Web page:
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1962 Sun Records Invoice for 650 Copies of Sun 376 Johnny Cash's

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Description: Beginning in late 1954, Johnny Cash recorded with Sun Records in the Sun Recording Studio in Memphis, and that continued until his move to Columbia Records in mid-1958. Sun Records continued to release recordings by Cash until 1964 from the material amassed during Cash's time at Sun. One such single, released in April 1962, was "Blue Train" with "Born to Lose" on side B. Offered is an original Sun Records invoice, dated 6-18-62, which lists 650 copies of Sun 376 "Blue Train" that were picked up on June 4, 1962, from the Monarch pressing plant in Los Angeles by Record Merchandising. The invoice, number 12986 with typed total cost of $230, is being offered with a very near mint (and possibly unplayed) copy of Sun 376 in its original brown paper sleeve, an original Sun Records 45 sleeve, and a glossy reprint of an original 8 x 10-inch Sun Records Johnny Cash promotional photograph. The invoice measures approximately 7 1/4 by 8 1/4 inches (18.41 x 20.95 cm) and is accompanied by a letter of authenticity from Graceland Authenticated. This ensemble and tribute to Johnny Cash's Sun Records days is complete and ready for framing!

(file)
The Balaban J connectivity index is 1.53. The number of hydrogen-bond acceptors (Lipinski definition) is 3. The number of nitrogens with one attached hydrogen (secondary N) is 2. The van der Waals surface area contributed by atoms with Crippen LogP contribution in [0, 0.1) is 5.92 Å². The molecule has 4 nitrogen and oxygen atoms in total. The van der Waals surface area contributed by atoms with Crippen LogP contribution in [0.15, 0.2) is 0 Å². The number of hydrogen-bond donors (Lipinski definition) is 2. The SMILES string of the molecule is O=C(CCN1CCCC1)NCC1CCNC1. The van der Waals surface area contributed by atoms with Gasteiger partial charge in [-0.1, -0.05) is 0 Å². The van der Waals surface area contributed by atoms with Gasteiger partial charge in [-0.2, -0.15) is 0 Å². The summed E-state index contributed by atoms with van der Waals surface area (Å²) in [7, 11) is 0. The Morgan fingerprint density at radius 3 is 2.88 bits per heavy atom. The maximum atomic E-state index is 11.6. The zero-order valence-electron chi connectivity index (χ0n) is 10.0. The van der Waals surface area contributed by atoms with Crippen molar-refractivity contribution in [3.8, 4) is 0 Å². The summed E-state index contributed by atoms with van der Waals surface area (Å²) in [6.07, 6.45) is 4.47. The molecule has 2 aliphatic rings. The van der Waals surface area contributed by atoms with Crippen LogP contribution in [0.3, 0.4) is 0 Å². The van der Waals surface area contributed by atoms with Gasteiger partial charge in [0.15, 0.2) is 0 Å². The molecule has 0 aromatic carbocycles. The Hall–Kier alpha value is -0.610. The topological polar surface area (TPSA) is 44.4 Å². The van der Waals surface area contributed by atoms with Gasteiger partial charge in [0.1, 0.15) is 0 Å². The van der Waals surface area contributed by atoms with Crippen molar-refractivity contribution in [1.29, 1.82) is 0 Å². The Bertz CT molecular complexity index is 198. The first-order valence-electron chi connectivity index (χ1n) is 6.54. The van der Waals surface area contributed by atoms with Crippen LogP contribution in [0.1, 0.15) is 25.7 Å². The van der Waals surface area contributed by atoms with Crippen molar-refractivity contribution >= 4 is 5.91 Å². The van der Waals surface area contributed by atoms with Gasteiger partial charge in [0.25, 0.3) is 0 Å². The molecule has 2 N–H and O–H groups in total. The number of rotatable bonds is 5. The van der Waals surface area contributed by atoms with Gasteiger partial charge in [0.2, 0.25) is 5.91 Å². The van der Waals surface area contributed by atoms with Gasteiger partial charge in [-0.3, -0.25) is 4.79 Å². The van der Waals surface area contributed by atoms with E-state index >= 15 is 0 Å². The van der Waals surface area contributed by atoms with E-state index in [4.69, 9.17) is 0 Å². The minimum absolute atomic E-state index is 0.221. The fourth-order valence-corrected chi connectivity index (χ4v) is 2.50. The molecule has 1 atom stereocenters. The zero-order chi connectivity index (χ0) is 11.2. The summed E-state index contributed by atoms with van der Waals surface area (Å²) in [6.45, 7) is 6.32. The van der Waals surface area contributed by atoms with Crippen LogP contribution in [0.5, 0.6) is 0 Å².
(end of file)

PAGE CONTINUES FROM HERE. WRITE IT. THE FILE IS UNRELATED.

Condition Report: The invoice and record are in excellent condition.

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1955 Elvis Presley Signed Black-and-White Sun Records Promo Glossy Photo